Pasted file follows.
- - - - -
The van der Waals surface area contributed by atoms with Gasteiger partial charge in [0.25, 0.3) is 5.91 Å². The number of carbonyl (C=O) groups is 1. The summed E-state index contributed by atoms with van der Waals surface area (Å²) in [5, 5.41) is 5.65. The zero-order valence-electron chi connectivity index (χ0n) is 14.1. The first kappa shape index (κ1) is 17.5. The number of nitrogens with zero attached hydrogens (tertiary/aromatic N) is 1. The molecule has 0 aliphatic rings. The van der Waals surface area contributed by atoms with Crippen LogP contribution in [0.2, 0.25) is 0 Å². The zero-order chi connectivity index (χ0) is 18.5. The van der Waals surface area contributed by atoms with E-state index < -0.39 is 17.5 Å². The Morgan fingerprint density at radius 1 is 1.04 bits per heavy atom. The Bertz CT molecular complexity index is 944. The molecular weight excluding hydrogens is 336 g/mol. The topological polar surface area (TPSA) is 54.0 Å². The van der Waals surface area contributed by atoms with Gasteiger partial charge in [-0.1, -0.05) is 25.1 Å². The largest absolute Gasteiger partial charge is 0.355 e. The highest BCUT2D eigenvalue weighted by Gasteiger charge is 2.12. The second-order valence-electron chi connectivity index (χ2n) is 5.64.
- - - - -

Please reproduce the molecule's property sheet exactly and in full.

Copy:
The van der Waals surface area contributed by atoms with Gasteiger partial charge in [0.25, 0.3) is 5.91 Å². The number of carbonyl (C=O) groups is 1. The summed E-state index contributed by atoms with van der Waals surface area (Å²) in [5, 5.41) is 5.65. The zero-order valence-electron chi connectivity index (χ0n) is 14.1. The first kappa shape index (κ1) is 17.5. The number of nitrogens with zero attached hydrogens (tertiary/aromatic N) is 1. The molecule has 0 aliphatic rings. The van der Waals surface area contributed by atoms with Crippen LogP contribution in [0.2, 0.25) is 0 Å². The zero-order chi connectivity index (χ0) is 18.5. The van der Waals surface area contributed by atoms with E-state index < -0.39 is 17.5 Å². The Morgan fingerprint density at radius 1 is 1.04 bits per heavy atom. The Bertz CT molecular complexity index is 944. The molecular weight excluding hydrogens is 336 g/mol. The topological polar surface area (TPSA) is 54.0 Å². The van der Waals surface area contributed by atoms with Gasteiger partial charge in [-0.1, -0.05) is 25.1 Å². The largest absolute Gasteiger partial charge is 0.355 e. The highest BCUT2D eigenvalue weighted by Gasteiger charge is 2.12. The second-order valence-electron chi connectivity index (χ2n) is 5.64.